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Retirement Planning: The Young, Rich, and Stupid
Short-term capital gains are taxed at normal rates, up to
Long-term capital gains are taxed at 0%, 15%, or 20%
Assuming $5 trades, 360 trades per year would cost
One classic study shows active traders returning 6.5%
less than the market.
Another shows retail investors returning 4.2% over the
past 20-years, versus the S&P 500’s 9.2% CAGR.
We’ll investigate the case of two families: the Drews
and the Joneses.
Each is a family of three with 30-year-old parents.
Each brings home $50,000 per year after taxes.
Each saves $7,500 and spends $42,500 per year.
One family uses a low-cost, passive approach to
The other copies the behaviors of the young
millionaires from Fidelity’s study.
Most financial planners will say you need to take 80%
of your yearly spending, and have 25 times that
amount before retiring.
For each family, that means an inflation-adjusted total
This doesn’t include Social Security.
That’s a mistake, but for illustrative purposes, we’ll
ignore Social Security for now.
The Drew family makes one $7,500 investment per
year into the Vanguard 500 Index Fund
The transaction cost is $5 per year
The expense ratio is 0.17%
The fund returns the inflation-adjusted market average since
1993 of 6.7%
Because all of this money is invested in a Roth IRA, there are
no taxes on growth or distributions.
The family invests a total of $7,500 throughout
the year in a dizzying array of stocks.
Let’s tone it down to just 10 trades per month, or $600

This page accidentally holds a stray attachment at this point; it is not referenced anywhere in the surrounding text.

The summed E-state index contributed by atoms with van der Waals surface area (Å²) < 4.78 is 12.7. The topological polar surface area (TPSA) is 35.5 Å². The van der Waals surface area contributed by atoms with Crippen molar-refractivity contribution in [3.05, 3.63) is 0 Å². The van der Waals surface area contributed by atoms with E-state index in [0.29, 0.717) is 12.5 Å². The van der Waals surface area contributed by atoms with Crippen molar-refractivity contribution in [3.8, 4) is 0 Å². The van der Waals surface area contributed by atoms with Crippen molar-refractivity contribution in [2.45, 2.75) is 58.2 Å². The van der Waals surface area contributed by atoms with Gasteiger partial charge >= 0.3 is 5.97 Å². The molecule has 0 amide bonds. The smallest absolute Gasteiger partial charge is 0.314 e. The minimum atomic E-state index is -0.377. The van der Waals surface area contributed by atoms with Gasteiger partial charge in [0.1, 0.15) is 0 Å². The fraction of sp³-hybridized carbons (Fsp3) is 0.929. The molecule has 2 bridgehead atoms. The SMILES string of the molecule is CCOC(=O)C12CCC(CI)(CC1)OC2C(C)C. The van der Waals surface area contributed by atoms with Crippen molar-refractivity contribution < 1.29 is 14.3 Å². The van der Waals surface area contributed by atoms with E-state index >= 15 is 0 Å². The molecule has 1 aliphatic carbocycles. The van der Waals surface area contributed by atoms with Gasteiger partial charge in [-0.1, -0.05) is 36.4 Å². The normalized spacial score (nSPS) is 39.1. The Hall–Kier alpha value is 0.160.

Because these investments are in stocks, there is no
Consistent with prior studies covering the past 20
years, this family’s average inflation-adjusted annual
return is 1.7%.
All savings are via a Roth IRA
Growth and distributions are tax-free
The Drew family has
$121,000 in retirement
That’s 14% of their
The Jones Family has
$84,000 in savings.
That’s 10% of their goal,
and 30% less than the
The Drews have $331,000
saved for retirement.
That’s 39% of their final
The Joneses have
That’s 21% of the final
goal, and 47% less than
The Drews are ready for
They have saved
$887,000 for retirement.
The Joneses are nowhere
They have saved
$320,000 for retirement.
Even they work until age
70, they will only reach
They will need to cut
their expected yearly
spending in retirement
This example didn’t even take tax-hits into
consideration, as both families used their Roth IRAs.
Every family’s situation is different, but the results of
active trading will—on average—make huge
Even Fools like us, that like investing in individual
stocks, would rarely need to make more than one or
two trades per month.
As the previous slide mentioned, the effects of taxes—which can be
huge for active traders—weren’t even taken into consideration.
If you’d like to learn about an IRS loophole that helps you avoid
certain taxes on retirement investments, check out the Motley
Fool’s special free report: